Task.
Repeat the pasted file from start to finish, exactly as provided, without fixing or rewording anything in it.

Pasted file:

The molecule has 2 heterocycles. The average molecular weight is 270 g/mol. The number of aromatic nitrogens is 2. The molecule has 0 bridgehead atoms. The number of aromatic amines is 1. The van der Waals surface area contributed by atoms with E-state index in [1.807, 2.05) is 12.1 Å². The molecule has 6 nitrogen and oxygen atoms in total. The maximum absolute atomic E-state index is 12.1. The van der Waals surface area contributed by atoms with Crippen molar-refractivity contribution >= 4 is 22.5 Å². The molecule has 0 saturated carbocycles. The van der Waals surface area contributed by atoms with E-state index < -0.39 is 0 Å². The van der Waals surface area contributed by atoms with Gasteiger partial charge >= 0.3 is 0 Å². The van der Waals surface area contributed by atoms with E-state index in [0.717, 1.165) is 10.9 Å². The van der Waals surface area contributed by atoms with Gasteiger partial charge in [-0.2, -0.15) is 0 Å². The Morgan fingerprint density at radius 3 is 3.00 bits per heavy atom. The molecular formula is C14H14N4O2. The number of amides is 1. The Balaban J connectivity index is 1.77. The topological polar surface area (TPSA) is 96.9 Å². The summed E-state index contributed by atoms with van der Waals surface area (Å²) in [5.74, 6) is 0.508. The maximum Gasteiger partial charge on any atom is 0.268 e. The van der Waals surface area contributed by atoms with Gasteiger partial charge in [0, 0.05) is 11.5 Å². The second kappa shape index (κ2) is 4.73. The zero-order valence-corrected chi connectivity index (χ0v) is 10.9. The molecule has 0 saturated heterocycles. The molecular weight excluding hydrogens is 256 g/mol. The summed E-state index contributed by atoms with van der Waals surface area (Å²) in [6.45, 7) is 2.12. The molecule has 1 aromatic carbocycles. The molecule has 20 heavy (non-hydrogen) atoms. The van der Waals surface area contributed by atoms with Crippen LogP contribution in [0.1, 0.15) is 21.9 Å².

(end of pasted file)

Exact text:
The molecule has 2 heterocycles. The average molecular weight is 270 g/mol. The number of aromatic nitrogens is 2. The molecule has 0 bridgehead atoms. The number of aromatic amines is 1. The van der Waals surface area contributed by atoms with E-state index in [1.807, 2.05) is 12.1 Å². The molecule has 6 nitrogen and oxygen atoms in total. The maximum absolute atomic E-state index is 12.1. The van der Waals surface area contributed by atoms with Crippen molar-refractivity contribution >= 4 is 22.5 Å². The molecule has 0 saturated carbocycles. The van der Waals surface area contributed by atoms with E-state index < -0.39 is 0 Å². The van der Waals surface area contributed by atoms with Gasteiger partial charge >= 0.3 is 0 Å². The van der Waals surface area contributed by atoms with E-state index in [0.717, 1.165) is 10.9 Å². The van der Waals surface area contributed by atoms with Gasteiger partial charge in [-0.2, -0.15) is 0 Å². The Morgan fingerprint density at radius 3 is 3.00 bits per heavy atom. The molecular formula is C14H14N4O2. The number of amides is 1. The Balaban J connectivity index is 1.77. The topological polar surface area (TPSA) is 96.9 Å². The summed E-state index contributed by atoms with van der Waals surface area (Å²) in [5.74, 6) is 0.508. The maximum Gasteiger partial charge on any atom is 0.268 e. The van der Waals surface area contributed by atoms with Gasteiger partial charge in [0, 0.05) is 11.5 Å². The second kappa shape index (κ2) is 4.73. The zero-order valence-corrected chi connectivity index (χ0v) is 10.9. The molecule has 0 saturated heterocycles. The molecular weight excluding hydrogens is 256 g/mol. The summed E-state index contributed by atoms with van der Waals surface area (Å²) in [6.45, 7) is 2.12. The molecule has 1 aromatic carbocycles. The molecule has 20 heavy (non-hydrogen) atoms. The van der Waals surface area contributed by atoms with Crippen LogP contribution in [0.1, 0.15) is 21.9 Å².